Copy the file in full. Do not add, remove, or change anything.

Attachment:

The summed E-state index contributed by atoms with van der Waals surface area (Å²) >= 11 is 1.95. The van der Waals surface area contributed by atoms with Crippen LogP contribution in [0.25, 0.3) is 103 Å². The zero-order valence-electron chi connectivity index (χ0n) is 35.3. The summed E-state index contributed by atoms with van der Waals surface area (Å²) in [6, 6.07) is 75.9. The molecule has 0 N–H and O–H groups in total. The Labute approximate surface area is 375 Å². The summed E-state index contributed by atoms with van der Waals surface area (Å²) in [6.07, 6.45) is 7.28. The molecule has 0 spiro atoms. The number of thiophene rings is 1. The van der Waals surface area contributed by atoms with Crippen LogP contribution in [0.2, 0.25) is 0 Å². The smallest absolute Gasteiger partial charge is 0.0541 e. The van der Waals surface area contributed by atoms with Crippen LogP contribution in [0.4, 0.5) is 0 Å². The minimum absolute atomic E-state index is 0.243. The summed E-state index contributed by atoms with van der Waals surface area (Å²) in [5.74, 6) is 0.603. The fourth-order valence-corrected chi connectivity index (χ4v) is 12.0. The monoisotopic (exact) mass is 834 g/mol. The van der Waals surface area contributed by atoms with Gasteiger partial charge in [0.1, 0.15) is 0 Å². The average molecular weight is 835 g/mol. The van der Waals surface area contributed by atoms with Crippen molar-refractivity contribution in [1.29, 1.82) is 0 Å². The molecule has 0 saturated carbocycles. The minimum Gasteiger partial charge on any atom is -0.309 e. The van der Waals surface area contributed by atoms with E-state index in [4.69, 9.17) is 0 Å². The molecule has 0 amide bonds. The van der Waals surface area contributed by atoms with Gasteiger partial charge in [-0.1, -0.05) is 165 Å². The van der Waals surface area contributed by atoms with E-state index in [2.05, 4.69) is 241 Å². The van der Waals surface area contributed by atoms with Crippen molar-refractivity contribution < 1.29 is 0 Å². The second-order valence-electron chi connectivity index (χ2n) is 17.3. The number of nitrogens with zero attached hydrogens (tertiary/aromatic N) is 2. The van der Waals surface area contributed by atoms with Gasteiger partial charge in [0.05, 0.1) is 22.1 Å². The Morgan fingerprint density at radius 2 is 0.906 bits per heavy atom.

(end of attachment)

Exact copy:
The summed E-state index contributed by atoms with van der Waals surface area (Å²) >= 11 is 1.95. The van der Waals surface area contributed by atoms with Crippen LogP contribution in [0.25, 0.3) is 103 Å². The zero-order valence-electron chi connectivity index (χ0n) is 35.3. The summed E-state index contributed by atoms with van der Waals surface area (Å²) in [6, 6.07) is 75.9. The molecule has 0 N–H and O–H groups in total. The Labute approximate surface area is 375 Å². The summed E-state index contributed by atoms with van der Waals surface area (Å²) in [6.07, 6.45) is 7.28. The molecule has 0 spiro atoms. The number of thiophene rings is 1. The van der Waals surface area contributed by atoms with Crippen LogP contribution in [0.2, 0.25) is 0 Å². The smallest absolute Gasteiger partial charge is 0.0541 e. The van der Waals surface area contributed by atoms with Crippen LogP contribution in [0.4, 0.5) is 0 Å². The minimum absolute atomic E-state index is 0.243. The summed E-state index contributed by atoms with van der Waals surface area (Å²) in [5.74, 6) is 0.603. The fourth-order valence-corrected chi connectivity index (χ4v) is 12.0. The monoisotopic (exact) mass is 834 g/mol. The van der Waals surface area contributed by atoms with Gasteiger partial charge in [0.1, 0.15) is 0 Å². The average molecular weight is 835 g/mol. The van der Waals surface area contributed by atoms with Crippen molar-refractivity contribution in [1.29, 1.82) is 0 Å². The molecule has 0 saturated carbocycles. The minimum Gasteiger partial charge on any atom is -0.309 e. The van der Waals surface area contributed by atoms with E-state index in [4.69, 9.17) is 0 Å². The molecule has 0 amide bonds. The van der Waals surface area contributed by atoms with Gasteiger partial charge in [-0.1, -0.05) is 165 Å². The van der Waals surface area contributed by atoms with E-state index in [2.05, 4.69) is 241 Å². The van der Waals surface area contributed by atoms with Crippen molar-refractivity contribution < 1.29 is 0 Å². The second-order valence-electron chi connectivity index (χ2n) is 17.3. The number of nitrogens with zero attached hydrogens (tertiary/aromatic N) is 2. The van der Waals surface area contributed by atoms with Gasteiger partial charge in [0.05, 0.1) is 22.1 Å². The Morgan fingerprint density at radius 2 is 0.906 bits per heavy atom.